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In this second chapter, Steinbeck vividly describes the remaining important characters of the story. Candy is pictured as old, bored, and physically handicapped, with a wooden stick for a right arm. He is a keen observer as he goes about his chores and knows about most things that go on at the ranch. He is compared to his old mutt, his constant companion. The boss of the ranch is the second important person introduced in the chapter. Although described as a nice man, he is irritable by nature and voices his displeasure when George answers the questions addressed to Lennie. The boss’ son, Curley, is next introduced. He comes in with his hands covered in Vaseline, for he wants them to remain soft and smooth for his wife. Although he is short, he is solid, having trained as a lightweight boxer. He is also vain and rude, trying to mask his insecurity and inferiority complex. To hide his weaknesses and size, he acts big and tries to pick fights, enjoying hurting someone. He is a total contrast to Lennie, who is huge in stature and hates hurting anything. As a person, Curley definitely introduces a note of the ominous into the novel.
Curley’s wife is introduced next. She is painted as a vulgar woman who
is quite proud of her position on the ranch as the boss’s daughter-in-law.
She wears heavy make-up and flirts with every man on the ranch. Not understanding
her appearance or her motives, the innocent Lennie thinks she is pretty.
Slim is a friendly man, who asks Lennie and George to join his team. He
is described as a man in his late thirties, who loves his job and is neat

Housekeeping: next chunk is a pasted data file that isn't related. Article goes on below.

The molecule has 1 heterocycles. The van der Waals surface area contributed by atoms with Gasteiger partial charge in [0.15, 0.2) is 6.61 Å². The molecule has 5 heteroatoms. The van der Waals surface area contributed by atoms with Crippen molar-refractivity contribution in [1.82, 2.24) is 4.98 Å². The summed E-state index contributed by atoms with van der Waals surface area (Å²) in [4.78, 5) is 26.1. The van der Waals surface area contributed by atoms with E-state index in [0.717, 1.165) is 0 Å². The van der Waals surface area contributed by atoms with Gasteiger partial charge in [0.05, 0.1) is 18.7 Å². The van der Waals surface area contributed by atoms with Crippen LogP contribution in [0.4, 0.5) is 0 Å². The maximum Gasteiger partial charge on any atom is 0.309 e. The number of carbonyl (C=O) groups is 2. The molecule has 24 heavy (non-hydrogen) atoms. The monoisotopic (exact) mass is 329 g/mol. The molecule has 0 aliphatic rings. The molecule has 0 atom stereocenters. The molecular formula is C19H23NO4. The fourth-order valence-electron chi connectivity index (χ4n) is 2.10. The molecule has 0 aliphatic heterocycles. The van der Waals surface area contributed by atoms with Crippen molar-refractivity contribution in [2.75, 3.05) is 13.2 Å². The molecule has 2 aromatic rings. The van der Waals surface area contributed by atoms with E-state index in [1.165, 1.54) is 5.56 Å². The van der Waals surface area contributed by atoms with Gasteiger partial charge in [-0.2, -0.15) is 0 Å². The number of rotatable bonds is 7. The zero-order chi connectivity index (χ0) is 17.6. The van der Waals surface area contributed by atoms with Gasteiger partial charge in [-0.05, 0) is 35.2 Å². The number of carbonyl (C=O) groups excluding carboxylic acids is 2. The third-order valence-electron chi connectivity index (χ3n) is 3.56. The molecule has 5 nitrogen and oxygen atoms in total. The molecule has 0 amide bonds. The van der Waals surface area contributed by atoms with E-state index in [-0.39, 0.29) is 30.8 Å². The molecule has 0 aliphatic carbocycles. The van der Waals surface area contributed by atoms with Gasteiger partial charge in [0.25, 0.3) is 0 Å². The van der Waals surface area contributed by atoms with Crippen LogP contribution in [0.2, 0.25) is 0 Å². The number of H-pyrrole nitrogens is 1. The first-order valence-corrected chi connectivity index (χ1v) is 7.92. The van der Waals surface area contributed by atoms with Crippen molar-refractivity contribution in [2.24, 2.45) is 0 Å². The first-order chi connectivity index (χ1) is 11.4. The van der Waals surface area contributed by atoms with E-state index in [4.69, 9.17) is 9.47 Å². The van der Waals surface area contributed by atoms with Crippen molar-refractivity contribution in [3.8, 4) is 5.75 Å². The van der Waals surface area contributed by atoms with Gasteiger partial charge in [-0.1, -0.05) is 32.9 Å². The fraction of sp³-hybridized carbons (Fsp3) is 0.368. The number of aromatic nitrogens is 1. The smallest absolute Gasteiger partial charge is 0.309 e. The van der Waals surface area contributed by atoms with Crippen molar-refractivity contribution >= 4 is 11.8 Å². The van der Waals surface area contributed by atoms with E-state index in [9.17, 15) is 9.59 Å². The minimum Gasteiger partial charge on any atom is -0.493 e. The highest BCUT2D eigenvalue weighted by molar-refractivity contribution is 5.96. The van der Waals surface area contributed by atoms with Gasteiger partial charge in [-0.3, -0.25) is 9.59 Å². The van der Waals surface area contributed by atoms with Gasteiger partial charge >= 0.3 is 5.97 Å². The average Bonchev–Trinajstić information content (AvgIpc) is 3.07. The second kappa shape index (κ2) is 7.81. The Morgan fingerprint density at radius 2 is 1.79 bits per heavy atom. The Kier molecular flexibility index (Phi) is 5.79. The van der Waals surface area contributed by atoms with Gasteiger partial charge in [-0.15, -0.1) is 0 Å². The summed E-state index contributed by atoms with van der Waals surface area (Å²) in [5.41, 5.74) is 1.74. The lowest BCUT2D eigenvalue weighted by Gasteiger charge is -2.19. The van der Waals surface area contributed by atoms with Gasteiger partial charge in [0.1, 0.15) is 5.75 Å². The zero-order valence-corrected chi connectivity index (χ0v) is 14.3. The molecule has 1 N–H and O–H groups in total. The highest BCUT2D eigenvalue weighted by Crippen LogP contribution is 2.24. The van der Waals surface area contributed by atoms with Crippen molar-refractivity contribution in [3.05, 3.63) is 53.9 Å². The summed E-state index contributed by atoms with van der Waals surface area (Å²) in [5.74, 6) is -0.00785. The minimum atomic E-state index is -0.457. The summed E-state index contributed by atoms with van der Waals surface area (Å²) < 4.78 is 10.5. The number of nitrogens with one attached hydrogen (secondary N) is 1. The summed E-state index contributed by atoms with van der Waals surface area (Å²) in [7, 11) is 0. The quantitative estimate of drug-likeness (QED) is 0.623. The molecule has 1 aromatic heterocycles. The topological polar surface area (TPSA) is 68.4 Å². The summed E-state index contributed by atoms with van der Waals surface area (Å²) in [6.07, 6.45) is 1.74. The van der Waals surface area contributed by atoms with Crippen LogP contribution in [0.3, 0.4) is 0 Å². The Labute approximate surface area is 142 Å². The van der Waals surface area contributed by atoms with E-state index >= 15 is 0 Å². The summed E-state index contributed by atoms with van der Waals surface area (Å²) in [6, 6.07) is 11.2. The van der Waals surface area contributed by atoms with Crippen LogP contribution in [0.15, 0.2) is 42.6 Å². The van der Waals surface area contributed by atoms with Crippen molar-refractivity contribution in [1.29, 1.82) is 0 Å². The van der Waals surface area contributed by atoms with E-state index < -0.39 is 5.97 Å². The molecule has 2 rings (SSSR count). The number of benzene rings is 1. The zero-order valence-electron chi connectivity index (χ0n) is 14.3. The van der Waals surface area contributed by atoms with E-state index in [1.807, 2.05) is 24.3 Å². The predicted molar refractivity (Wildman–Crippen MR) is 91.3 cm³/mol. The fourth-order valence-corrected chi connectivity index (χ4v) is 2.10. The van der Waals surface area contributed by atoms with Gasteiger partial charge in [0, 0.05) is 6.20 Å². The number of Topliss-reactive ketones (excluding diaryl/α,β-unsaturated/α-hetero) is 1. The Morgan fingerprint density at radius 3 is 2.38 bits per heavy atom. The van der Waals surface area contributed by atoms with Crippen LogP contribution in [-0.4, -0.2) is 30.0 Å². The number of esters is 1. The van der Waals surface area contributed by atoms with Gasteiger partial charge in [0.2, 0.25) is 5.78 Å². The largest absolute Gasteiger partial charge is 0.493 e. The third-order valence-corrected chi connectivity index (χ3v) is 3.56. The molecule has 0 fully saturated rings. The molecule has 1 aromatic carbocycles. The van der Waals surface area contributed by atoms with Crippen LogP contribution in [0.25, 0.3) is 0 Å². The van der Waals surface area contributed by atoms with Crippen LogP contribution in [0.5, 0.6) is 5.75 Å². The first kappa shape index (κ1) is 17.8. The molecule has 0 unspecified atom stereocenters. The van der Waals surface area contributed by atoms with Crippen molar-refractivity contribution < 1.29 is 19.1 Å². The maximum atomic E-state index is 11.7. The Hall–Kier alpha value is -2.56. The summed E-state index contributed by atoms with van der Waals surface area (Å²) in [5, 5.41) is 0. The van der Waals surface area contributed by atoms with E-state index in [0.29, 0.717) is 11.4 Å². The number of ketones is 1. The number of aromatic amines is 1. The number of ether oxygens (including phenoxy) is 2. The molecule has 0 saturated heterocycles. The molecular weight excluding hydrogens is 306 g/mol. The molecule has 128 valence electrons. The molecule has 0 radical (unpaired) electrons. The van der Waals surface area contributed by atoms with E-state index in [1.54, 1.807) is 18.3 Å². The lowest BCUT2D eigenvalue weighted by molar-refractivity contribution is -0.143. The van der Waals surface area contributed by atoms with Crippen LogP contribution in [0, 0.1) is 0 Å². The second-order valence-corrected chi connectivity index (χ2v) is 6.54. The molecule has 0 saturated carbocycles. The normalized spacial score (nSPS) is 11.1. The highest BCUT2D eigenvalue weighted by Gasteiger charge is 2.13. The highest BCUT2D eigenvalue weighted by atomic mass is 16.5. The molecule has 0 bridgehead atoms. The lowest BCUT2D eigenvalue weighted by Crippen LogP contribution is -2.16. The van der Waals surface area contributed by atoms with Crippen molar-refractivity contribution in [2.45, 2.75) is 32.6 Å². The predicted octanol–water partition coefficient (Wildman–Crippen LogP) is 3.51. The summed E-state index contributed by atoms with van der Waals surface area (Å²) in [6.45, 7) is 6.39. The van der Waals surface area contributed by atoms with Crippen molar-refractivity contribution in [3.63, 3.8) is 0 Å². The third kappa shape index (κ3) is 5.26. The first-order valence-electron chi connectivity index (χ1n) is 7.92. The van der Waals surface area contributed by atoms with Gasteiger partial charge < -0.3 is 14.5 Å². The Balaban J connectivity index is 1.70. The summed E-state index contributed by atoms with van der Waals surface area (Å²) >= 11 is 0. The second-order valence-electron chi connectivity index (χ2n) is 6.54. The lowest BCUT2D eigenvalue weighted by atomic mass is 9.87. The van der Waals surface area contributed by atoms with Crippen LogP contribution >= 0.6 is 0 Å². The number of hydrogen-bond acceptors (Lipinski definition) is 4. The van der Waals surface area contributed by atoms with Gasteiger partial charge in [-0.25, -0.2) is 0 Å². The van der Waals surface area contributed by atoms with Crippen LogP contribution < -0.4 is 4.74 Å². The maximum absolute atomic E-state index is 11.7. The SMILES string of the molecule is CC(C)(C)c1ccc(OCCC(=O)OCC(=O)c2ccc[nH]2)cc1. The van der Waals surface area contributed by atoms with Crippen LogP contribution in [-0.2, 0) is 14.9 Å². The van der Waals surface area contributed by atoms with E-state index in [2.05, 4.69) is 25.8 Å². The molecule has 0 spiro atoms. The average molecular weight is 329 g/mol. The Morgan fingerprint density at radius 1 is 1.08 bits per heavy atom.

and clean. He is also a thinking man, who ponders things. When he learns
Lennie and George are together, he comments, ‘I don’t know why many
guys don’t travel together. Maybe the whole world is afraid of each other.’
Again in this chapter, Steinbeck demonstrates how George protects Lennie. He answers the boss’s questions about Lennie, even though it causes the boss to be angry. He does the same when Curley questions Lennie. After learning about Curley’s background, George warns Lennie to stay away from him. He also tells Lennie he must never again stare at Curley’s wife. George obviously senses that things are not going to be easy for he and Lennie on the ranch with Curley and his wife around. As a result, he reminds Lennie once again about the hiding place in the bushes by the stream. In spite of his slowness, Lennie also has an ominous feeling about the ranch and says, “This ain’t no good place.”
In addition to his intense devotion towards Lennie, George has a strong moral sense. Even though he does not like Curley, he does not like it when the men tease Curley for wearing a glove full of Vaseline. He says, “That’s a dirty thing to tell around.” George is also pictured as being concerned about cleanliness, inspecting his bunk for bed bugs and asking questions about the insecticide on the shelf. His cleanliness is in direct contrast to Lennie, who carries a dead, dirty mouse in his pocket and thinks nothing of drinking stagnant water.
This end of the chapter focuses on the fact that Slim’s dog has given birth to puppies. Carlson and Slim decide that Candy’s old, blind dog needs to be killed and replaced with one of the new puppies. The manner in which the death of the dog is planned suggests the violence and brutality of life on the ranch. When Lennie hears about the puppies, he immediately wants one for a pet. The kind George promises to ask Slim for one.
It is important to notice the clear, simple style of this chapter. There is considerable dialogue that reveals much about the characters. Using the third person, impersonal narrator, Steinbeck also gives a clear, crisp picture of the events that transpire in the bunkhouse, without making any personal comment. He begins the scene by describing the physical bareness of the ranch and the bunkhouse, creating a feeling of foreboding; by the end of the chapter, he has created a fully ominous feeling, due to the personalities of Curley and his wife. Both George and Lennie have a bad reaction to the ranch.